domingo, 10 de junio de 2012

Los Super PACs, pilares de la estrategia de Boston

Independent Republican groups are heavily outspending their cross-party counterparts on television advertising in the campaigns for the White House and control of the Senate, eating into President Barack Obama's financial advantage over Mitt Romney and prompting expressions of alarm from top congressional Democrats.
The disparity is most evident in the race for the White House, where Crossroads GPS, Restore Our Future and other organizations aligned with the Republicans spent nearly $37 million on TV ads through the first few days of June, most of it attacking Obama. That compares with about $11 million by groups supporting the president, with much of it from Priorities USA Action.
Senate campaigns also have been affected, notably in Ohio, where Democratic Sen. Sherrod Brown's commanding lead in the polls began to erode this spring after the U.S. Chamber of Commerce and others started a televised attack. Overall, Republican-aligned organizations have spent roughly $30 million on ads in key races, compared with about $11 million for groups supporting Democrats.
(...) Outside groups have allowed Romney to remain competitive in the television ads wars while restocking a treasury that was depleted during the battle for the Republican nomination. It also raises the possibility that Obama, the Democratic Party and allied groups will be outspent by a combination of Romney, the GOP and allied organizations, erasing an advantage the president had in 2008.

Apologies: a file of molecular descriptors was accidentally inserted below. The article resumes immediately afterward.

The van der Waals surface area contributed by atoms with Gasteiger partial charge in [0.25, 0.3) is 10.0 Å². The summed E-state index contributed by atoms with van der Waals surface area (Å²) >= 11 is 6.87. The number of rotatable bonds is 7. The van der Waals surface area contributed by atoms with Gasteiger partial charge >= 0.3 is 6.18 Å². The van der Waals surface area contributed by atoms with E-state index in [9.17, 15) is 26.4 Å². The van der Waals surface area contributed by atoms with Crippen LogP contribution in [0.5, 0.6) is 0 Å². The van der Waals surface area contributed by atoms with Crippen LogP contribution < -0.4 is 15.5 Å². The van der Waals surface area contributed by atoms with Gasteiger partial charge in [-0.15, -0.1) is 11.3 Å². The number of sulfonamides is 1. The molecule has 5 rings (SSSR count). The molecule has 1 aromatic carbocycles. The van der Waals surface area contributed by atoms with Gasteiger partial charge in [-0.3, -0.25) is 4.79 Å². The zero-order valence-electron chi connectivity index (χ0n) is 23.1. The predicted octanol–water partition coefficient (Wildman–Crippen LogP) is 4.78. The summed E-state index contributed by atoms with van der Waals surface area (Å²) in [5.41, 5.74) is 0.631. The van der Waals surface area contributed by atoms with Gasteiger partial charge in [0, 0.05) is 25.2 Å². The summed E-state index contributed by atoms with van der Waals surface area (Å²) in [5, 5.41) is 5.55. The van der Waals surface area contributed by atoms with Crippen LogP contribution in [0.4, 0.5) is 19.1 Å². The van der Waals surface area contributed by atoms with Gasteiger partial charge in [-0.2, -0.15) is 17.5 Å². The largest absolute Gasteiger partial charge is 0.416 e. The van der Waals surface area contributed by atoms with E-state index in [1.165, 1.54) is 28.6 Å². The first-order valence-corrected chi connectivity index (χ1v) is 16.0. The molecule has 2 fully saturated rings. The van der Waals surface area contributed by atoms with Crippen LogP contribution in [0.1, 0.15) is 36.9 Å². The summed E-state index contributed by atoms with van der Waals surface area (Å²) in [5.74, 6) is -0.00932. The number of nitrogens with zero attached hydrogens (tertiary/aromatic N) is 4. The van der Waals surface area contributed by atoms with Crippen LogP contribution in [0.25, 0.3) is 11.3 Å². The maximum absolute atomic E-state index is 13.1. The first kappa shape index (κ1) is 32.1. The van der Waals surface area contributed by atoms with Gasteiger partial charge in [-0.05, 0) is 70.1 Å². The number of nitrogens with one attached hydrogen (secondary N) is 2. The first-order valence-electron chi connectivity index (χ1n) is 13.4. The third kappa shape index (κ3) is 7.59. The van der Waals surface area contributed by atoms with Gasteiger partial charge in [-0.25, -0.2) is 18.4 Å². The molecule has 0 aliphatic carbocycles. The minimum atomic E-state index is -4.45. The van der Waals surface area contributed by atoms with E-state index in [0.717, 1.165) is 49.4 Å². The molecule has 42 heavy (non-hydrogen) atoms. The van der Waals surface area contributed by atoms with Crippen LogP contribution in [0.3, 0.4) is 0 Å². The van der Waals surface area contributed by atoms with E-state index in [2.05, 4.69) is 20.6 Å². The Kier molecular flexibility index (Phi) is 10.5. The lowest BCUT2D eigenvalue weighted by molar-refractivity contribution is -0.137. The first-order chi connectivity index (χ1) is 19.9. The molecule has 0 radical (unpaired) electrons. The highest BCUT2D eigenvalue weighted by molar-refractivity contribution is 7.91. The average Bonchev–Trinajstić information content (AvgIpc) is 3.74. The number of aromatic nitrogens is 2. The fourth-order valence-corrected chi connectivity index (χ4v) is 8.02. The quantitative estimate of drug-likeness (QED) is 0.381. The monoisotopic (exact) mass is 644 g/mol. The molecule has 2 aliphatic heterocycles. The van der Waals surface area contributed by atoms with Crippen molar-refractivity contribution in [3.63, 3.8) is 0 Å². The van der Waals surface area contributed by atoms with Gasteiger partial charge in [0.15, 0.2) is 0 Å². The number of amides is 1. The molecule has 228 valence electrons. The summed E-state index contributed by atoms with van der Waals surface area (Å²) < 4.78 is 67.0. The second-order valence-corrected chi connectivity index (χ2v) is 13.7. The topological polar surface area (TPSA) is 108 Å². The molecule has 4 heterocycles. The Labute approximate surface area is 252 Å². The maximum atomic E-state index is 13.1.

Earlier this year, Obama's campaign decided to dip into its own treasury to respond to commercials from the American Energy Alliance, which had spent more than $3 million attacking the president.
Privately, the president's top campaign aides frequently express concern about the disparity, according to several Democratic officials who spoke on condition of anonymity. There is irony in that, because Obama previously had shunned support from groups that may rely on unlimited or undisclosed donations. It wasn't until February that he permitted top aides to publicly bless the work of Priorities Action USA.
By contrast, Crossroads GPS and American Crossroads, groups formed by prominent Republican strategist Karl Rove and others, were active in the 2010 election campaign.
(...) In the general election race for the White House, television ads designed to aid Obama totaled about $55 million through the early days of June. Of that, the president's own campaign spent $44.7 million, more than 80 percent of the total, with $9.3 million from Priorities USA Action.
The situation was reversed among Republicans, where outside groups put up about $37 of $44 million spent so far on television ads, or more than 80 percent of the GOP total. Romney's campaign has spent about $7.8 million.

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